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Ahead of the 101st East Anglian Derby, we spoke to Gavin Barber from Turnstile Blues on how they feel south of the Waveney. Charting the shift from dominating hubris in the early 2000's to hope tinged dread today.
I'd never claim to speak for all Ipswich fans, but I know I'm not alone in noticing a change to the way I react to the release of the fixture list. Looking for the Norwich fixtures used to be a task approached with an aggressive enthusiasm which bordered on lustful. "Where's that Norwich fixture? Come on, where is it? My god, I want it". Well, something like that.
Whereas now, finding out when we're playing Norwich is more like a prisoner getting a date for a parole hearing. You know it's got to happen, you know that something really really good might come of it, but you also know it's more than likely to end in disappointment.
Ipswich, as everyone knows, have only beaten Norwich once since 1863 (or thereabouts), so the only Town fans who get child-on-Christmas-Eve-type excited about an East Anglian derby these days are either relentless optimists (not many of those in football at all, never mind at Portman Road), or those who really like seeing large numbers of police horses on a Sunday morning.
As an Ipswich fan, you have to be comfortably seated in the sort of demographic that gets YouTube flinging adverts for gardening equipment at you to have a half-decent stack of derby day memories. For me, the double over Norwich in the 1992-93 season stands out - a smash and grab raid at Carrow Road just before Christmas (live on Sky Sports, when that meant something outlandish and alien), and a 3-1 win at Portman Road towards the end of the season. We needed the points at that stage: we'd been bothering the top of the Premier League table around Christmas, only to turn the second half of the season into a relegation scrap. Sort of like Leicester are doing now, only in the course of a single season rather than two.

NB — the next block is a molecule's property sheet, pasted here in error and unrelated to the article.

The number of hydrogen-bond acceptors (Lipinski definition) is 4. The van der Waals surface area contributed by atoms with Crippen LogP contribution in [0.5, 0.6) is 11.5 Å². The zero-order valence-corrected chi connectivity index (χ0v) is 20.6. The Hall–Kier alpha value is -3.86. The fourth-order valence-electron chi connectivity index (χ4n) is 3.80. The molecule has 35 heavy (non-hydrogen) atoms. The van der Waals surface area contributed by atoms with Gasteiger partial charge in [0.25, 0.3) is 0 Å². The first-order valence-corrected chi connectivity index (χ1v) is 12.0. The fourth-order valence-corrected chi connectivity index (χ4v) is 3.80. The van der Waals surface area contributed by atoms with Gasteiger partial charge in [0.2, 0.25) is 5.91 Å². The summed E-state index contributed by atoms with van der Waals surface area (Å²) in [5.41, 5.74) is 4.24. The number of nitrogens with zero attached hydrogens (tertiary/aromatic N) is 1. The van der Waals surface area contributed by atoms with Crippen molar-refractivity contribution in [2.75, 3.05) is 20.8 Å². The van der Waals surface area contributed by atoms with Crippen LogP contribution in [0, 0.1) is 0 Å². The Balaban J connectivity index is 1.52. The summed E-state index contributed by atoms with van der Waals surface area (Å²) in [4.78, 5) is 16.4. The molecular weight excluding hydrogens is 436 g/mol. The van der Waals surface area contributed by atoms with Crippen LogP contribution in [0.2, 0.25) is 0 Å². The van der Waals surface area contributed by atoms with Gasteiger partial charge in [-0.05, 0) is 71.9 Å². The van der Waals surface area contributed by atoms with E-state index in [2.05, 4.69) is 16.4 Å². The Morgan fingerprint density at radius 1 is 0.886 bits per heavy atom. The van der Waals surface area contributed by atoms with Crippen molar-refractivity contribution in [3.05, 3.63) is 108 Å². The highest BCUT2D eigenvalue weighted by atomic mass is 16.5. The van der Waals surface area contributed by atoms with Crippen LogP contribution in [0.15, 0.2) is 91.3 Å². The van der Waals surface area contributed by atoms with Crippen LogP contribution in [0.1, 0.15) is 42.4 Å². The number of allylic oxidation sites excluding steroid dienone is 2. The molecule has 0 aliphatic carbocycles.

Later on in the 1990s, Norwich defenders developed a magnificent knack of scoring very late own-goal derby winners at Portman Road. This was an excellent habit and one which should probably be revived about now, what with the whole T2 Trainspotting vibe giving the 90s a bit of a cultural revival.I for one would certainly applaud such artistic statement from any member of the Norwich back line this Sunday.
A couple of years after another cherished memory - the 5-0 win at Portman Road in 1998 - there was also a very brief period in the early 2000s when Ipswich were not only in the Premier League, but doing very well in it, and Norwich were in all kinds of disarray. I even wrote an article for When Saturday Comes, contrasting the two clubs' fortunes and trying not to be smug about it. Watch the hubris count to go right up to 11.